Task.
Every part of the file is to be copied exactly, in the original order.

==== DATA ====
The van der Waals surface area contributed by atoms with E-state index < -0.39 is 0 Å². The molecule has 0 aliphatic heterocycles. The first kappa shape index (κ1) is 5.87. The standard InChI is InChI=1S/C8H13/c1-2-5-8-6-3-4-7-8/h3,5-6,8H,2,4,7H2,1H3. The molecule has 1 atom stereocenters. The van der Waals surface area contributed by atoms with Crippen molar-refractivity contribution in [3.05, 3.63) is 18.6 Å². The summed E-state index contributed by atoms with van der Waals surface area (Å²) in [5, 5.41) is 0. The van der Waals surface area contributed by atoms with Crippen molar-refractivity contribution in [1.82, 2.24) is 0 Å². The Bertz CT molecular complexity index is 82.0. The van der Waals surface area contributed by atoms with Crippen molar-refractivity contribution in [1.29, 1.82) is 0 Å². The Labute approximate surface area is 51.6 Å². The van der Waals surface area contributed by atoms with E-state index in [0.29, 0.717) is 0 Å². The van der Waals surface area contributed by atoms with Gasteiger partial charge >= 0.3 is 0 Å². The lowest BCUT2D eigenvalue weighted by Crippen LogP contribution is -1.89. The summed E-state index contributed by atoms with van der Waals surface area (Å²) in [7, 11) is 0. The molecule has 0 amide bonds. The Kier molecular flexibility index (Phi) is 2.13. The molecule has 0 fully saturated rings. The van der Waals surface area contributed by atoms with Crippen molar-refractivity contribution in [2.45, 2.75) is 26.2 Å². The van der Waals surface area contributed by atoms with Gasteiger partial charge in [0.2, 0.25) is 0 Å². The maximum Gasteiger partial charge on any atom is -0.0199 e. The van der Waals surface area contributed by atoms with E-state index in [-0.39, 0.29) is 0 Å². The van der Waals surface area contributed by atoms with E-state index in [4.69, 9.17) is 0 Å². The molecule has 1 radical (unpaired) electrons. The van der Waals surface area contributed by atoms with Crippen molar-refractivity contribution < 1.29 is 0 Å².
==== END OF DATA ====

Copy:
The van der Waals surface area contributed by atoms with E-state index < -0.39 is 0 Å². The molecule has 0 aliphatic heterocycles. The first kappa shape index (κ1) is 5.87. The standard InChI is InChI=1S/C8H13/c1-2-5-8-6-3-4-7-8/h3,5-6,8H,2,4,7H2,1H3. The molecule has 1 atom stereocenters. The van der Waals surface area contributed by atoms with Crippen molar-refractivity contribution in [3.05, 3.63) is 18.6 Å². The summed E-state index contributed by atoms with van der Waals surface area (Å²) in [5, 5.41) is 0. The van der Waals surface area contributed by atoms with Crippen molar-refractivity contribution in [1.82, 2.24) is 0 Å². The Bertz CT molecular complexity index is 82.0. The van der Waals surface area contributed by atoms with Crippen molar-refractivity contribution in [1.29, 1.82) is 0 Å². The Labute approximate surface area is 51.6 Å². The van der Waals surface area contributed by atoms with E-state index in [0.29, 0.717) is 0 Å². The van der Waals surface area contributed by atoms with Gasteiger partial charge >= 0.3 is 0 Å². The lowest BCUT2D eigenvalue weighted by Crippen LogP contribution is -1.89. The summed E-state index contributed by atoms with van der Waals surface area (Å²) in [7, 11) is 0. The molecule has 0 amide bonds. The Kier molecular flexibility index (Phi) is 2.13. The molecule has 0 fully saturated rings. The van der Waals surface area contributed by atoms with Crippen molar-refractivity contribution in [2.45, 2.75) is 26.2 Å². The van der Waals surface area contributed by atoms with Gasteiger partial charge in [0.2, 0.25) is 0 Å². The maximum Gasteiger partial charge on any atom is -0.0199 e. The van der Waals surface area contributed by atoms with E-state index in [-0.39, 0.29) is 0 Å². The van der Waals surface area contributed by atoms with E-state index in [4.69, 9.17) is 0 Å². The molecule has 1 radical (unpaired) electrons. The van der Waals surface area contributed by atoms with Crippen molar-refractivity contribution < 1.29 is 0 Å².